Spaghetti Western

[21 December 2005]

By Stefan Robak

In the introduction to this book, Scott Morse talks of a friend’s theory that the western is a sub-genre of comedy, and that the spaghetti western is a form of screwball comedy. I’m not sure I entirely agree, but said genre can certainly be rife with both over-the-top absurdity and intensity. They take a time famous for depravity, suffering, murder and cruelty and turn it into an inviting fantasy of cool, unflappable gunslingers thriving in a landscape that would bring most men to their knees. Like the characters in this book, I’ve always preferred the spaghetti westerns to the good guy filled John Wayne flicks. I love the direction, the moral ambiguity and the characters you root for despite the fact that they were only slightly better than the bad guys. As il Vecchio says at the end of the story, “I like ‘em cause they always get the money in the end.”

Spaghetti Western begins in Small Town, USA where two men dressed as cowboys ride into town on horseback. They enter a bank and the people inside think it’s a gag. It isn’t. Soon the men (and old man called il Vecchio and a gritty Eastwood-like man named il Quattrocentista) begin to hold up the place, but soon things get out of control and il Quattrocentista has a new partner-in-crime forced upon him. Will they get the money in the end? Will everyone get out alive? And who are these mysterious bandits?

There are a lot of great and not-so-great thrillers about bank robberies gone terribly wrong, but Spaghetti Western isn’t just another “robbery gone wrong” story. It’s basically a short story that takes a page out of Sergio Leone’s book in terms of style and story telling while creating a suspenseful, tight little tale of making a fantasy come alive. The structure of the tale is a little more similar to a storyboard than a traditional comic in that it features only on panel per page, making every single page powerful and tense. The book itself also has a rectangular shape that is similar in shape to various comic strip collections. Though the shape of the book might not seem terribly important, Scott Morse cleverly uses it to enhance the “widescreen” cinematic feel of his story (which is amplified by the use of the letter box on each page).

Scott Morse’s love for the spaghetti western shines clearly in this book, and although the genre is typically a place of badass heartless killers and low lives, there is a lot of heart to be found in this book without spoiling the stories’ suspense. It’s about two men getting a last chance to be the men they’ve always fantasized about being and facing the reality of their situation, all in the form of a super-stylized western. Though the story is quite short (a lot of the pages are dedicated to simply setting the mood much in the way the Sergio Leone films did with some shots), the two cowboys are made to be very likable and intriguing despite the fact that the back story they’re given is actually quite short.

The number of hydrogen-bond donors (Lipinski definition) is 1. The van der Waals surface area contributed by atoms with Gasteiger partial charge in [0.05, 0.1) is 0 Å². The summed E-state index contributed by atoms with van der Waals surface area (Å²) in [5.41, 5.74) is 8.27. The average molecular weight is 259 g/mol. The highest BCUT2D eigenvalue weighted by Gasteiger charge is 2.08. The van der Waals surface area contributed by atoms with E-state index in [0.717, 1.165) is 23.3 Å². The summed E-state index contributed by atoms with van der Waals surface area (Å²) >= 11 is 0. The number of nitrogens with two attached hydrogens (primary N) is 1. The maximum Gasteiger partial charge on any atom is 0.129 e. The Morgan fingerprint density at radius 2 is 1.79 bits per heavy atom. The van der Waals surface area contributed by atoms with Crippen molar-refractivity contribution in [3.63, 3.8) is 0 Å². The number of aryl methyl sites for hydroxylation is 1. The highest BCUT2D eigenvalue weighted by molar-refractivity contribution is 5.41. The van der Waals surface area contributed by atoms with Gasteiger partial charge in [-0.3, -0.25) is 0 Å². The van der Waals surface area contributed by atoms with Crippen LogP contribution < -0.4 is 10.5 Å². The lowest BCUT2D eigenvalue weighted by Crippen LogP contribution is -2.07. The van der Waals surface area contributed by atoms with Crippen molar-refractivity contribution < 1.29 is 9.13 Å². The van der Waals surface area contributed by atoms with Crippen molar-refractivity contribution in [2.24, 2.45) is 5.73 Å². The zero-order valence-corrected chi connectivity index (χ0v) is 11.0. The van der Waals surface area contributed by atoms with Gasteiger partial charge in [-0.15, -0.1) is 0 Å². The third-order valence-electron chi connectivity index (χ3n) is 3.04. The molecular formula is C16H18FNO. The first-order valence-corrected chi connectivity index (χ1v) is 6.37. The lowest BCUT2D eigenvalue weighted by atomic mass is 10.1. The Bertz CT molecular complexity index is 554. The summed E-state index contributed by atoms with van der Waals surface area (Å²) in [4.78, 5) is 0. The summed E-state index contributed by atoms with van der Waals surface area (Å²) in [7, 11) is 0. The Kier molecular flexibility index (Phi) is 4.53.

As I mentioned before, this is a rather short story both in the time it takes to read and in terms of content it is a light and simple story. But it is satisfying and clever enough that it you won’t notice (or you won’t care) that it only took about seven minutes to read. Most people know Scott Morse’s from the occasional mainstream works such as fill-in issues for Plastic Man as well as some of his promotional art. Like most, I really liked it and I heard he wrote some truly great stories, but I never really realized what Scott Morse was capable of until I read this book. Spaghetti Western is one of those great comics that comes along every once in a while that marries some great stylistic art with a compelling narrative to create something very special. It’s more than just a love letter or homage to the great westerns of yesteryear but it’s a tale that mixes action and heart (never an easy combo) gives the readers a short but very rewarding read.

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